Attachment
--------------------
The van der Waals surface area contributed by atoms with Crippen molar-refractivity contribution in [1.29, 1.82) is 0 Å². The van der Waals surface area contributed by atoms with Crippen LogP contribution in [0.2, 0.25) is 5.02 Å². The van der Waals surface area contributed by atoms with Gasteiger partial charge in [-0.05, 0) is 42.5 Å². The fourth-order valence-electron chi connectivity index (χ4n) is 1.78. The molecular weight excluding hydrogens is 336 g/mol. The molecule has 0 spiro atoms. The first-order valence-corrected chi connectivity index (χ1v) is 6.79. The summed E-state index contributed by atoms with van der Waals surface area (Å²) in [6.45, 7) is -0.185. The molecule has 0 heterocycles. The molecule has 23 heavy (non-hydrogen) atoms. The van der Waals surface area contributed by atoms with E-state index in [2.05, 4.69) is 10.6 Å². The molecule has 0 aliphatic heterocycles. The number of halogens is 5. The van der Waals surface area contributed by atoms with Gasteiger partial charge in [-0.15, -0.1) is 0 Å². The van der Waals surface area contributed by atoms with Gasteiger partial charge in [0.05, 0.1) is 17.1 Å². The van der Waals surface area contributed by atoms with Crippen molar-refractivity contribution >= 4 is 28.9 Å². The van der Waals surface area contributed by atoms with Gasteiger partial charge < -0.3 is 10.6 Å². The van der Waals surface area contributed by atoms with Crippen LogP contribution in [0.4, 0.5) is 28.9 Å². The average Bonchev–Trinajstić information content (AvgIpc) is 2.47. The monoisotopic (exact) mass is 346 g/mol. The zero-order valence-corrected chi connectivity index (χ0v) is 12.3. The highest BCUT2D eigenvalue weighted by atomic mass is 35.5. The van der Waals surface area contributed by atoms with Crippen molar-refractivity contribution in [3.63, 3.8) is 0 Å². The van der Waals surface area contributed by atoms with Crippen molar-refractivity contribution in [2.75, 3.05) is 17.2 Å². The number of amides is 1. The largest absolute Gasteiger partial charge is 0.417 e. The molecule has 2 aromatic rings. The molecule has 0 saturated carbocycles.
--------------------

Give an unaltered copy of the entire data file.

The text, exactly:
The van der Waals surface area contributed by atoms with Crippen molar-refractivity contribution in [1.29, 1.82) is 0 Å². The van der Waals surface area contributed by atoms with Crippen LogP contribution in [0.2, 0.25) is 5.02 Å². The van der Waals surface area contributed by atoms with Gasteiger partial charge in [-0.05, 0) is 42.5 Å². The fourth-order valence-electron chi connectivity index (χ4n) is 1.78. The molecular weight excluding hydrogens is 336 g/mol. The molecule has 0 spiro atoms. The first-order valence-corrected chi connectivity index (χ1v) is 6.79. The summed E-state index contributed by atoms with van der Waals surface area (Å²) in [6.45, 7) is -0.185. The molecule has 0 heterocycles. The molecule has 23 heavy (non-hydrogen) atoms. The van der Waals surface area contributed by atoms with E-state index in [2.05, 4.69) is 10.6 Å². The molecule has 0 aliphatic heterocycles. The number of halogens is 5. The van der Waals surface area contributed by atoms with Gasteiger partial charge in [-0.15, -0.1) is 0 Å². The van der Waals surface area contributed by atoms with Gasteiger partial charge in [0.05, 0.1) is 17.1 Å². The van der Waals surface area contributed by atoms with Crippen molar-refractivity contribution >= 4 is 28.9 Å². The van der Waals surface area contributed by atoms with Gasteiger partial charge < -0.3 is 10.6 Å². The van der Waals surface area contributed by atoms with Crippen LogP contribution in [0.4, 0.5) is 28.9 Å². The average Bonchev–Trinajstić information content (AvgIpc) is 2.47. The monoisotopic (exact) mass is 346 g/mol. The zero-order valence-corrected chi connectivity index (χ0v) is 12.3. The highest BCUT2D eigenvalue weighted by atomic mass is 35.5. The van der Waals surface area contributed by atoms with Crippen molar-refractivity contribution in [3.63, 3.8) is 0 Å². The van der Waals surface area contributed by atoms with Crippen molar-refractivity contribution in [2.75, 3.05) is 17.2 Å². The number of amides is 1. The largest absolute Gasteiger partial charge is 0.417 e. The molecule has 2 aromatic rings. The molecule has 0 saturated carbocycles.